They walk among us (Fables)
I was doing my rounds of local blogs today (part of my daily work routine) and came across the strangest thing: a mysterious ghostly sighting that’s been popping up all over the city all week! It was on both Chuvaness and Byahilo, and I managed to catch Enrico (Mr. Byahilo himself!) online to ask about it — and he sent me this photo (thanks, Eric)!
That’s kind of freaky — imagine riding a train to work, partly drifting in and out of sleep, and being jolted out of your early morning stupor to find this ghastly woman in a period costume right in front of you, her cold, clammy hands gripping the handrail! She looks as if she stepped out of the pages of Noli Me Tangere, or maybe even Snow White!
This “ghost” sighting comes just in time — I was about to publish this review of the Fables Deluxe Edition by Bill Willingham, et al, so I hurriedly had to edit this entry to add this photo!
Anyway, you probably know the story — because of my impossible schedule, my reading diet this year has been composed of shorter novels, anthologies, picture books, comics, and yes, graphic novels.
The Fables deluxe edition by Bill Willingham et al, contains the first two compilations (issues 1-10) of the famed Fables series, Legends in Exile and Animal Farm. Fables has won, among other awards, over a dozen Eisners, including Best Serialized Story in 2003 for Legends in Exile.
I’ve been looking forward to trying out Fables even long before I got my autographed (by cover artist James Jean!) copy of the deluxe edition, because my book club friends have been raving about it, and comparing it to works of one of my favorite writers, Jasper Fforde.
Fables is a comic book series that features characters from fairy tales and folklore. They live in New York City, in a secret neighborhood called “Fabletown,” because they have been driven out of the “Homelands” by a certain “Adversary,” who remains incognito in the issues included in this compilation.
In his introduction, Willingham states, “You’re about to meet some old friends that you haven’t seen in a while. You alredy know their first stories — their adventurous tales from long ago. Now you get to find out what they’ve been up to lately.”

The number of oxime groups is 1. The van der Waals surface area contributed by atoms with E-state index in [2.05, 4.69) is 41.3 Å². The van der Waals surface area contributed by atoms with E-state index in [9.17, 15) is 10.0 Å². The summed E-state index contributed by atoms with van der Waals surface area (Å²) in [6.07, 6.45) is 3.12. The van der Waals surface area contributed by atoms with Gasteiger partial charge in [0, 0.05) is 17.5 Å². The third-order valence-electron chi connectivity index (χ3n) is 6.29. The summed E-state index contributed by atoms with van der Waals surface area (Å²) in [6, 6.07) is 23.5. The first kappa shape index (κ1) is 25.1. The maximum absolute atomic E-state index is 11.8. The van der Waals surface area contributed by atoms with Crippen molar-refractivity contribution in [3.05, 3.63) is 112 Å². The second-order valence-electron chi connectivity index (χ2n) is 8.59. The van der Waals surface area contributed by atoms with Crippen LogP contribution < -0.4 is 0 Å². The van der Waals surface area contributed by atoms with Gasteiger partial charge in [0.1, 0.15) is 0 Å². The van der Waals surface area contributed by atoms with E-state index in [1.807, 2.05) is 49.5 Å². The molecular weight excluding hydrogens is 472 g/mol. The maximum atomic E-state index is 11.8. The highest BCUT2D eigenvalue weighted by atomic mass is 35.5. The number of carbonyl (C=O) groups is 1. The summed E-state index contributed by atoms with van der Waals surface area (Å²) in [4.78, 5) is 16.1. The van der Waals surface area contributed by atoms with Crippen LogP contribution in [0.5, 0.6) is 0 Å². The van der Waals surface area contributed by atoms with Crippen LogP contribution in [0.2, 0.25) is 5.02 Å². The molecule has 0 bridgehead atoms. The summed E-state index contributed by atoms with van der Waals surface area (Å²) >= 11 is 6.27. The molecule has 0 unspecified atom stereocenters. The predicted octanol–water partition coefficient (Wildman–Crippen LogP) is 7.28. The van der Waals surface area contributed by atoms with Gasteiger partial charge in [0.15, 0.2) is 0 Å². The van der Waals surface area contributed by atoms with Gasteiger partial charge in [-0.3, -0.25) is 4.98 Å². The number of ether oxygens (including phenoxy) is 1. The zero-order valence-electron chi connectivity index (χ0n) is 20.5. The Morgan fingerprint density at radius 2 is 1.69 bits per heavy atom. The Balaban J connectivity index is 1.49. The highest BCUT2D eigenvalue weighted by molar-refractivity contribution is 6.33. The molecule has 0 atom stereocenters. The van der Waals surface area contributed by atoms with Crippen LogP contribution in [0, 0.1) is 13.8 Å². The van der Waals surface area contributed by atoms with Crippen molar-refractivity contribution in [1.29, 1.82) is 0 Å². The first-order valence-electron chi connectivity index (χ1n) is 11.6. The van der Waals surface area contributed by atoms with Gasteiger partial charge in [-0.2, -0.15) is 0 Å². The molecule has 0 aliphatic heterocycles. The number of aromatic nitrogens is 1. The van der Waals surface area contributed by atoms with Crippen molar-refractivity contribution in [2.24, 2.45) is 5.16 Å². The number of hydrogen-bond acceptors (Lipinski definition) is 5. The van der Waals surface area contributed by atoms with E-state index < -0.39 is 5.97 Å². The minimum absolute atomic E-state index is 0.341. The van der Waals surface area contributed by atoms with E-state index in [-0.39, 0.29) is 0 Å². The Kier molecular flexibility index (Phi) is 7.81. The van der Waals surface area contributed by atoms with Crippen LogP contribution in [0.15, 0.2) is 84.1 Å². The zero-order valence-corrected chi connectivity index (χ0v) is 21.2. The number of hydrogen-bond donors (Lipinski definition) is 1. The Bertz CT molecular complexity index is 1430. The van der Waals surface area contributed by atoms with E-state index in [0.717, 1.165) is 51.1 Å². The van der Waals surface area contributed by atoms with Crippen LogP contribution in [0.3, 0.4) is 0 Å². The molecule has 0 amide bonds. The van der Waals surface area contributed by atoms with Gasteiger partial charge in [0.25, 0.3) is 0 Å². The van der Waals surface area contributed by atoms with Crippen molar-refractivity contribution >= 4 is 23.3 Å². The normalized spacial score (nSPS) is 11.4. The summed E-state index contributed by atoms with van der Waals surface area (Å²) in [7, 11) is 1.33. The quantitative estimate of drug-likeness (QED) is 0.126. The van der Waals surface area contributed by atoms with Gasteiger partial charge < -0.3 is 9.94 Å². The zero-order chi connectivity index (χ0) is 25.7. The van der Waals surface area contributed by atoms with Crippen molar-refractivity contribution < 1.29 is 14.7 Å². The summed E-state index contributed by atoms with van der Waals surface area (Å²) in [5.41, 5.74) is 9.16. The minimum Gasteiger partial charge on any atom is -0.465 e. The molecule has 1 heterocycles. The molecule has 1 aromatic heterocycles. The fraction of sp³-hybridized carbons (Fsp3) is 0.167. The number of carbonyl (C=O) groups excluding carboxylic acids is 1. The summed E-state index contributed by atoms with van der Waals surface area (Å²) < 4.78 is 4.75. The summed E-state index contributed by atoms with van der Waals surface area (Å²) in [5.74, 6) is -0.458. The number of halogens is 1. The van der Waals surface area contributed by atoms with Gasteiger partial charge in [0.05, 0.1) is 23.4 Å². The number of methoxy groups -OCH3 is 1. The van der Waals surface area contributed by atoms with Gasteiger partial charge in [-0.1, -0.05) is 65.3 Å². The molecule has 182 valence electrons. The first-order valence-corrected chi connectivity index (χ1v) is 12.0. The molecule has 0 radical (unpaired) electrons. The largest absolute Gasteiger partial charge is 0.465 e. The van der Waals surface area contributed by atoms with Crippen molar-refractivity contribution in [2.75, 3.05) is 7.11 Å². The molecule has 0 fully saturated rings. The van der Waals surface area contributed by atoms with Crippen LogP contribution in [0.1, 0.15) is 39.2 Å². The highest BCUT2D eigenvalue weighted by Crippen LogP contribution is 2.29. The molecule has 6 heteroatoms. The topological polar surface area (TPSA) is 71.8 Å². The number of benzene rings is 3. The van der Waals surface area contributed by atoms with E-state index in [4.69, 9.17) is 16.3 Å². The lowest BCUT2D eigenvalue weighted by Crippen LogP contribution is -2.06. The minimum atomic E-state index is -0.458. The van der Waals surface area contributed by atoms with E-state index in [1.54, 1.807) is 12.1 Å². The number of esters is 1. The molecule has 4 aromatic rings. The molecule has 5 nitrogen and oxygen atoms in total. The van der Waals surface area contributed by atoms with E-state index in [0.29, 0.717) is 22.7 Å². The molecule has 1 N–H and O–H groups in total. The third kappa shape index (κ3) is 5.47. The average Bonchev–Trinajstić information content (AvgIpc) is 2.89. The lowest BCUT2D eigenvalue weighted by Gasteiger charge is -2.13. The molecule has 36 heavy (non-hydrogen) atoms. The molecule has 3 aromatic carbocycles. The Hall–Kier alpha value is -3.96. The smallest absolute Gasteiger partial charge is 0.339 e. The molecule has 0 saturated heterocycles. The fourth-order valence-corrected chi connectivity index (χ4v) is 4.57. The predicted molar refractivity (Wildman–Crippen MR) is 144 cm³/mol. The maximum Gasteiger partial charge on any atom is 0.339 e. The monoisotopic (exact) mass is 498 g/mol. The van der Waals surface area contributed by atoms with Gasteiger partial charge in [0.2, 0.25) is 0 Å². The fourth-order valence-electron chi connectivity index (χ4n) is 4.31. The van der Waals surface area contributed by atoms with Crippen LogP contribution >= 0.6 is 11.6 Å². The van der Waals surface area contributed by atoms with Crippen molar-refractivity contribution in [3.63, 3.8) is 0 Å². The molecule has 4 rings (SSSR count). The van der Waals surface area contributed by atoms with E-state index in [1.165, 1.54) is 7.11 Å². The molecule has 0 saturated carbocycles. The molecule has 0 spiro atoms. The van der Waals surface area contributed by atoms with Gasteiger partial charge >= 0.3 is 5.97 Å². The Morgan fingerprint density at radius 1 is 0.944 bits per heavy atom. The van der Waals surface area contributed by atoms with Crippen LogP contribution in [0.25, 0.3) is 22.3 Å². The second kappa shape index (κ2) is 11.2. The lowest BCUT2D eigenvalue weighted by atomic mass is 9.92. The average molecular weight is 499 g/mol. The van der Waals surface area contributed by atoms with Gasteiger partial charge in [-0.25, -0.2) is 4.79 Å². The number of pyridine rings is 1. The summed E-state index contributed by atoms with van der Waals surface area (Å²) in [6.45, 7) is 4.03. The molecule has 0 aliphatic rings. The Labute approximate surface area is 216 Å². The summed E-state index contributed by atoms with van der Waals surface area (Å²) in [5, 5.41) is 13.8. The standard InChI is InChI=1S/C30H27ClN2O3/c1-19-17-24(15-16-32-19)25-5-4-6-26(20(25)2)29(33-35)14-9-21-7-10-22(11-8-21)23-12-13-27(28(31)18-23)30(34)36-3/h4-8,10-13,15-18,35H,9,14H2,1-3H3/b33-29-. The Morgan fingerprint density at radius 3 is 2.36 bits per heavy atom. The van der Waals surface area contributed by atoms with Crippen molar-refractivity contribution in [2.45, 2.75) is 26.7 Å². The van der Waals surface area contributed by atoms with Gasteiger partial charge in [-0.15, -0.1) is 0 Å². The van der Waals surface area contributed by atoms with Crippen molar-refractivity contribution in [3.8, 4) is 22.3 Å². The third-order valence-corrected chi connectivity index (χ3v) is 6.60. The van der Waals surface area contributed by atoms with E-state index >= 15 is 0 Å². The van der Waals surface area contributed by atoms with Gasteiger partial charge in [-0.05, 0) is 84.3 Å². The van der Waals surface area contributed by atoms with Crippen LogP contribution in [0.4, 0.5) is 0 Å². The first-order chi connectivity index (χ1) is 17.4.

In the first book, Legends in Exile, Jack (as in Horner, and giant-killer) comes to Bigby (as in Big Bad) Wolf’s office to report the possible murder of Rose Red, Snow White’s estranged sister (Bigby Wolf is the Sheriff of Fabletown and Snow White is the Deputy Mayor of Fabletown). Bigby and Snow investigate the crime against Rose Red.
In Animal Farm, Snow pays a visit to the Farm, a place where non-Mundys (the animals, who are not mundane because of their animal form) live because their animal form prevents them from blending into the human population of New York. Snow runs smack into an animal revolution, because the non-Mundys are fed up with their “incarceration” at the Farm.
I really enjoyed reading Fables — I love intertextual works (Jasper Fforde!), and seeing familiar characters and plot devices in a more visual form is quite an experience. I love the idea of fables living in our world, trying to fit in with the rest of us. On top of Willingham’s clever storyline, the art — by geniuses like James Jean, Lan Medina (who’s a Filipino artist, the first to win an Eisner! Yay!), Mark Buckingham, Steve Leialoha, and Craig Hamilton — is simply breathtaking!
This deluxe edition is awesome, because it’s hardcover, and is printed on glossy paper unlike the colored newsprint (?) of the individual books. It also features a special sketchbook section showcasing original character designs from Bill Willingham, Lan Medina, and Mark Buckingham. And of course (and I’ll say it again, squee!), my copy has James Jean’s autograph!
Willingham mentions in his introduction that they’ll be releasing a deluxe volume of Fables each year until the whole saga (unfinished, until now) is collected. I’m definitely waiting for the next one!
Fables Deluxe Edition Book 1, hardcover with dustjacket
Legends in Exile (issues 1-5), 5/5 stars
Animal Farm (issues 6-10), 4/5 stars
Book #19-20 for 2010
W for the A-Z challenge